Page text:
You’re No Hemingway

So, you’re a writer. You sit at the shimmering, terrifying typer and bring a beer, a wine, or a whiskey along too. Writing is hard! You need a drink! When you’ve filled your cup, you remember the greats: Hemingway, Bukowski, Rhys, Carver. They did it with the booze. So can you! It’s just to calm the nerves, get the juices pumping, the blood flowing. You are strong. A tank. Pave your way to literary glory!

Please.

You are pathetic, trite, and, most likely, a terrible, terrible writer.

Sure, I claim these things with a mild, implied “probably.” Some of you are alcoholics, dependent. Your work would be even worse without the booze. Some of you are so great that, by some miracle, the drink cannot conquer your talent. But for the rest of you, the rest of us, let me have your undivided attention: Stop, just stop.

Time and time again, I read lazy, embarrassing manuscripts only to hear the age old words spewing from the author’s mouth. “Oh, I’ve just got to have a drink before I start! Really helps take the edge off.”

Your sentences are sloppy, wordy.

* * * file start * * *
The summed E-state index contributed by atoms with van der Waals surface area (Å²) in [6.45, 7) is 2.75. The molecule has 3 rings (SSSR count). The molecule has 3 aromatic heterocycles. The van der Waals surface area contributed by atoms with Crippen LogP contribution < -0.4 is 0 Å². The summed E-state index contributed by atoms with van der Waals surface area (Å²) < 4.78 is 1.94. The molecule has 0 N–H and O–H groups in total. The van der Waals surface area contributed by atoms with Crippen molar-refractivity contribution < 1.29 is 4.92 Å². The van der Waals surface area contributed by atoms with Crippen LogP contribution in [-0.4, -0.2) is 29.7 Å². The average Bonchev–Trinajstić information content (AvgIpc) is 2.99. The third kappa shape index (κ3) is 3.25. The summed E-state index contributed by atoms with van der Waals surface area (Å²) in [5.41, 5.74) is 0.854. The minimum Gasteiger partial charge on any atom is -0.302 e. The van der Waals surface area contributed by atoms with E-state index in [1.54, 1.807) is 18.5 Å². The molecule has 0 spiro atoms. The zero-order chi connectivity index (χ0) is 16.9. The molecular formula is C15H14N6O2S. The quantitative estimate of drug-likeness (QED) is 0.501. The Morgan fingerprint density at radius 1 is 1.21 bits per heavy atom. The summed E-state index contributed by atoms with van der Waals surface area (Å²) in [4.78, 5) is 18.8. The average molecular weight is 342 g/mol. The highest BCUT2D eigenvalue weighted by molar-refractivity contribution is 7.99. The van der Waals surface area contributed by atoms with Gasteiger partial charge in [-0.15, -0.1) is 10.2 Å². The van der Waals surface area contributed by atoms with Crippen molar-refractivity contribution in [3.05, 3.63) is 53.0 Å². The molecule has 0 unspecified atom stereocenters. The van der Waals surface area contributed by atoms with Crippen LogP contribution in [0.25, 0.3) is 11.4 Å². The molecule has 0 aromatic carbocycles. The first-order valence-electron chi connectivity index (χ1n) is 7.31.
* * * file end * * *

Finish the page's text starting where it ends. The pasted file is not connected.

Your characters are shallow, emotionless, numb.

Hear this: You might need to relax, but your characters don’t. They need tense, neurotic behavior. All those thoughts you can’t face and emotions you think are paralyzing and hope to drown in alcohol, they are your saviors. They are your muse, your fuel, your soul. Every drop you swallow to calm your nerves is another drop in your literary grave.

“But what do I do? These nerves. I’ve got all these nerves!”

Yes, of course you do. That is why you’re a writer. That is why you need the page. Pluck your beard, pick some scabs, twirl your hair, pick your nose.

Just don’t drink.

Now, think for a second. How did it work out for the rest? Hemingway’s brains decorated some wall, Rhys had two masterpieces and vanished into obscurity, Carver died regretting the last twenty, drunken years of his life, and Bukowski…Well, maybe Bukowski lived all right.

Make no mistake. I am not here to preach the sober’s gospel. In fact, I think most writers need to drink. We are a restless, obsessive, insufferable bunch, born with brains wired too tightly and nerves too taught. Myself included, lord knows. I yank out beard hair after coarse beard hair just reading a book. But when you sit down at the typer, you have an obligation. Even if you’re writing something you’ll never show anyone, you’re writing to exorcise your demons, to heal, not to party. The party is later and eternal. The typer is for work, for others, for the self.

But what can I say? I don’t care. Do it. Drink up. You coward. You waste. More room for me.

– Gabriel Schnell